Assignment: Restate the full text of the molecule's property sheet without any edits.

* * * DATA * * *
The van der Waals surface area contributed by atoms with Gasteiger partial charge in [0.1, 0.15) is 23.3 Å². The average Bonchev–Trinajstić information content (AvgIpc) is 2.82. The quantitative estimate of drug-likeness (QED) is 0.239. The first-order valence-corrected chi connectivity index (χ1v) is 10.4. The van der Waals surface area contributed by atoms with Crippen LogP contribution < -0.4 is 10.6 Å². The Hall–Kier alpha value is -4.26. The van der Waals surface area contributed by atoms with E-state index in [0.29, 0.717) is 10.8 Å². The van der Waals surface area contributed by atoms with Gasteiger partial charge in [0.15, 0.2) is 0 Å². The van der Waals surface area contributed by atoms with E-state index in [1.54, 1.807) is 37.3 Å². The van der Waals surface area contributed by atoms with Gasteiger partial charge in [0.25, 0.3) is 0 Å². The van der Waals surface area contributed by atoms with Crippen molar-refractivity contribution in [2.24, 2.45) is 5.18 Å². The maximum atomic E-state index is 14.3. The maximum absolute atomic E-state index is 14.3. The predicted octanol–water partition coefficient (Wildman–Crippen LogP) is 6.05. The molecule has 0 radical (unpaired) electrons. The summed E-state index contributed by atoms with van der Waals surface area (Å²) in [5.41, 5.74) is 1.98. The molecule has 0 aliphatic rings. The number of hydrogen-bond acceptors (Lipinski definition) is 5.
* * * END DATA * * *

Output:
The van der Waals surface area contributed by atoms with Gasteiger partial charge in [0.1, 0.15) is 23.3 Å². The average Bonchev–Trinajstić information content (AvgIpc) is 2.82. The quantitative estimate of drug-likeness (QED) is 0.239. The first-order valence-corrected chi connectivity index (χ1v) is 10.4. The van der Waals surface area contributed by atoms with Crippen LogP contribution < -0.4 is 10.6 Å². The Hall–Kier alpha value is -4.26. The van der Waals surface area contributed by atoms with E-state index in [0.29, 0.717) is 10.8 Å². The van der Waals surface area contributed by atoms with Gasteiger partial charge in [0.15, 0.2) is 0 Å². The van der Waals surface area contributed by atoms with E-state index in [1.54, 1.807) is 37.3 Å². The van der Waals surface area contributed by atoms with Gasteiger partial charge in [0.25, 0.3) is 0 Å². The van der Waals surface area contributed by atoms with Crippen molar-refractivity contribution in [2.24, 2.45) is 5.18 Å². The maximum atomic E-state index is 14.3. The maximum absolute atomic E-state index is 14.3. The predicted octanol–water partition coefficient (Wildman–Crippen LogP) is 6.05. The molecule has 0 radical (unpaired) electrons. The summed E-state index contributed by atoms with van der Waals surface area (Å²) in [5.41, 5.74) is 1.98. The molecule has 0 aliphatic rings. The number of hydrogen-bond acceptors (Lipinski definition) is 5.